The Romans are credited with inventing the capon. The Lex Faunia of 162 BC forbade fattening hens to conserve grain rations. To get around this the Romans castrated roosters, which resulted in a doubling of size.:305 European gastronomic texts of the past dealt largely with capons, as the ordinary chicken of the farmyard was regarded as peasant fare, "popular malice crediting monks with a weakness for capons.":309
Effects of caponization
Caponization is the process of turning a cockerel (young rooster) into a capon. Caponization can be done by surgically removing the rooster's testes, or may also be accomplished through the use of estrogen implants. With either method, the sex hormones normally present in roosters are no longer effective. Caponization must be done before the rooster matures, so that it develops without the influence of sex hormones.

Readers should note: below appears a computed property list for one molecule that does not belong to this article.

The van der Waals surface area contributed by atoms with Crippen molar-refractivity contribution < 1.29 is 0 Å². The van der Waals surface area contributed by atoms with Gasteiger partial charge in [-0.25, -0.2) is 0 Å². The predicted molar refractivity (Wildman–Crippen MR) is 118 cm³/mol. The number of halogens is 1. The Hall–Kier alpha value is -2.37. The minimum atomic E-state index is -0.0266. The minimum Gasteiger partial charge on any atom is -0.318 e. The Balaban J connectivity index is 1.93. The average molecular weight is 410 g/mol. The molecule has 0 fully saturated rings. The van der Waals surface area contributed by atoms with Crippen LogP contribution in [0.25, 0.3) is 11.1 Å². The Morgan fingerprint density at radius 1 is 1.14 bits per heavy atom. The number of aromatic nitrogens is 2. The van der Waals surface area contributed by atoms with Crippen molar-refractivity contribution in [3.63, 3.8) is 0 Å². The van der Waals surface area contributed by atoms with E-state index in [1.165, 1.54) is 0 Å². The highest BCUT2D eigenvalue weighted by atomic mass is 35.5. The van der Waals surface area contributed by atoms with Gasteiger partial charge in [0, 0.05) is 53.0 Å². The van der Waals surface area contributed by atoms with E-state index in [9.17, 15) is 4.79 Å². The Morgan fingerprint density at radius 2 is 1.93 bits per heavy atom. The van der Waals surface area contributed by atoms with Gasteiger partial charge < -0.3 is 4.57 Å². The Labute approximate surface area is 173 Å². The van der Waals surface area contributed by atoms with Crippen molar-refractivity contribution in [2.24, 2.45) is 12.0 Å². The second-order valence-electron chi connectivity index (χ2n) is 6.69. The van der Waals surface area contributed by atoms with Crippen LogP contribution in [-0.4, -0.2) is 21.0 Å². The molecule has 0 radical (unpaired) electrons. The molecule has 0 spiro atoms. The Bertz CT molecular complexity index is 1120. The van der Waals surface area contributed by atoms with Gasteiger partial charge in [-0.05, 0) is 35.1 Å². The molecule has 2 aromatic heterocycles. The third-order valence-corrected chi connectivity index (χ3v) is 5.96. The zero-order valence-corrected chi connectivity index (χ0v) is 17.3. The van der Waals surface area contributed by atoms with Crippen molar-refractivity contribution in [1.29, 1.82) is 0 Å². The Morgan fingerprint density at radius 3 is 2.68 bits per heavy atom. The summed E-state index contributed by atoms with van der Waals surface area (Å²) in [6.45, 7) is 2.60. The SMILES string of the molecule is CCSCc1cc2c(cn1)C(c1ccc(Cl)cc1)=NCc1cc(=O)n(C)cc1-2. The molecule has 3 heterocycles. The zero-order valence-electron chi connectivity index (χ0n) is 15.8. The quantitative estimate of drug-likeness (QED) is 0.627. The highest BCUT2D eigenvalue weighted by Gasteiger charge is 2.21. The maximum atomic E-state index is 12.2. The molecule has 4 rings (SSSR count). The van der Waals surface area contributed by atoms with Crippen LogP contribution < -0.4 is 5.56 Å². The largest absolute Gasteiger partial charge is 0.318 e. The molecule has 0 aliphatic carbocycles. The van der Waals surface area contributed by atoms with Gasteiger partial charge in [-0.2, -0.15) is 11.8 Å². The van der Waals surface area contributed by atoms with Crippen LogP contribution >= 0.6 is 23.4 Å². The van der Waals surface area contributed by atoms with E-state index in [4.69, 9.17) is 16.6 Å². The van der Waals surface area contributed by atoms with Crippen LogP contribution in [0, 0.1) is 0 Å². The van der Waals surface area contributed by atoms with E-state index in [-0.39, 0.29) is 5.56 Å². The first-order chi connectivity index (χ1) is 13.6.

Capons, due to the lack of sex hormones, are not as aggressive as normal roosters. This makes capons easier to handle and allows capons to be kept together with other capons since their reduced aggressiveness prevents them from fighting.
The lack of sex hormones results in meat that is less gamey in taste. Capon meat is also more moist, tender and flavorful than that of a hen or rooster, which is due not only to the hormonal differences during the capon's development but also because capons are not as active as roosters, which makes their meat more tender and fatty.
Capons are fairly rare in industrial meat production. Chickens raised for meat are bred and raised so that they mature very quickly. Industrial chickens can be sent to market in as little as five weeks. Capons produced under these conditions will taste very similar to conventional meat, making their production unnecessary.
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